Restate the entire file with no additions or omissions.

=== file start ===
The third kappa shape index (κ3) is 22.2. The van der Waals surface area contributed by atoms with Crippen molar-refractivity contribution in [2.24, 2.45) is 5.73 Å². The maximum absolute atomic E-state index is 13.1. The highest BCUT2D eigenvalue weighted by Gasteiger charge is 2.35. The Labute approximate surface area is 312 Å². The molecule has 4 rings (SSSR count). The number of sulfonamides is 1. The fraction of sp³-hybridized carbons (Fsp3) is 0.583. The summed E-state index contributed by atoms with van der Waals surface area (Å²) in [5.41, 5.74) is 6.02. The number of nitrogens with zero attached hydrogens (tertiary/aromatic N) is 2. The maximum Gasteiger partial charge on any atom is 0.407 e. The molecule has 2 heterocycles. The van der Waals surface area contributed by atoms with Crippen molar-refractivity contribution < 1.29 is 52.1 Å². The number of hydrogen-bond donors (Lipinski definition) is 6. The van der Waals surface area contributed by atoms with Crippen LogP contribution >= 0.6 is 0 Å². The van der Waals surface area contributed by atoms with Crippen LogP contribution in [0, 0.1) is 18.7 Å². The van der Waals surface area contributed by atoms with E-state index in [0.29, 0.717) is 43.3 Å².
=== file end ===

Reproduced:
The third kappa shape index (κ3) is 22.2. The van der Waals surface area contributed by atoms with Crippen molar-refractivity contribution in [2.24, 2.45) is 5.73 Å². The maximum absolute atomic E-state index is 13.1. The highest BCUT2D eigenvalue weighted by Gasteiger charge is 2.35. The Labute approximate surface area is 312 Å². The molecule has 4 rings (SSSR count). The number of sulfonamides is 1. The fraction of sp³-hybridized carbons (Fsp3) is 0.583. The summed E-state index contributed by atoms with van der Waals surface area (Å²) in [5.41, 5.74) is 6.02. The number of nitrogens with zero attached hydrogens (tertiary/aromatic N) is 2. The maximum Gasteiger partial charge on any atom is 0.407 e. The molecule has 2 heterocycles. The van der Waals surface area contributed by atoms with Crippen molar-refractivity contribution < 1.29 is 52.1 Å². The number of hydrogen-bond donors (Lipinski definition) is 6. The van der Waals surface area contributed by atoms with Crippen LogP contribution >= 0.6 is 0 Å². The van der Waals surface area contributed by atoms with Crippen LogP contribution in [0, 0.1) is 18.7 Å². The van der Waals surface area contributed by atoms with E-state index in [0.29, 0.717) is 43.3 Å².